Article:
Really not even remotely the same. The RPi is an exceptionally closed platform; in order to do anything with it you need to use Broadcom's binaries. Bear in mind that the main processor is actually the GPU; the processor that Linux treats as the CPU is in fact completely controlled by the graphics firmware.
> except that the documentation is out there for you to develop your own bootloader (you just get the broadcom SDK for the chip)
To the best of my knowledge, that's untrue. It's a question that gets asked pretty frequently though, so if you know better than anyone else, you could do many people a favour by posting that information on the RPi forum.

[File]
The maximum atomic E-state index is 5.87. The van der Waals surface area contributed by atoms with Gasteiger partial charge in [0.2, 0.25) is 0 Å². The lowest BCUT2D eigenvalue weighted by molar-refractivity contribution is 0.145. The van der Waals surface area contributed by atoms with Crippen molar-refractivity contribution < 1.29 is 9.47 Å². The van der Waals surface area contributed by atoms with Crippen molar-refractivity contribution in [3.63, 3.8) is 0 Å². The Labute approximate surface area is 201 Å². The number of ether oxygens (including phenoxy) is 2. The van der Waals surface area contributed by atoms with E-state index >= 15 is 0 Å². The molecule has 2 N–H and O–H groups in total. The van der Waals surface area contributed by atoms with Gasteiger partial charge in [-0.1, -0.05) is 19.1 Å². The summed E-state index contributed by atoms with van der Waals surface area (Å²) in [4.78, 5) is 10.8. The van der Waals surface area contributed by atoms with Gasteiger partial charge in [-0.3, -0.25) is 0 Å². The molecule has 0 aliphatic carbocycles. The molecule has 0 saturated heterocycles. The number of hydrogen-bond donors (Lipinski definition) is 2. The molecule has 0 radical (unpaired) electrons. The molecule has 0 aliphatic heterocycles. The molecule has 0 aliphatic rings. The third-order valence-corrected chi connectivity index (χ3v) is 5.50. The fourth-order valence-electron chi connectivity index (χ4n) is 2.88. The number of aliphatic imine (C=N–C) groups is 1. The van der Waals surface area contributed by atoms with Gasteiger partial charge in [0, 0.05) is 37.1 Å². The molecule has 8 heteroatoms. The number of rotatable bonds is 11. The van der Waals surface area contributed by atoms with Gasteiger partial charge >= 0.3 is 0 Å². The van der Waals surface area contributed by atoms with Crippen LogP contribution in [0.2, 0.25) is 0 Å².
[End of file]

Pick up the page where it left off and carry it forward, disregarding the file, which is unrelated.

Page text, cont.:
In general, I think the RaspberryPi is a textbook example of where we don't want things to go if we want open systems under the user's control.
Personally I consider many of the foundation's public statements to be borderline fraudulent, and have a hard time with continuing to assume good faith given their behaviour and response to criticism thus far.
I recommend that nobody buy an RPi, for any purpose; it is an enemy of Free Software.
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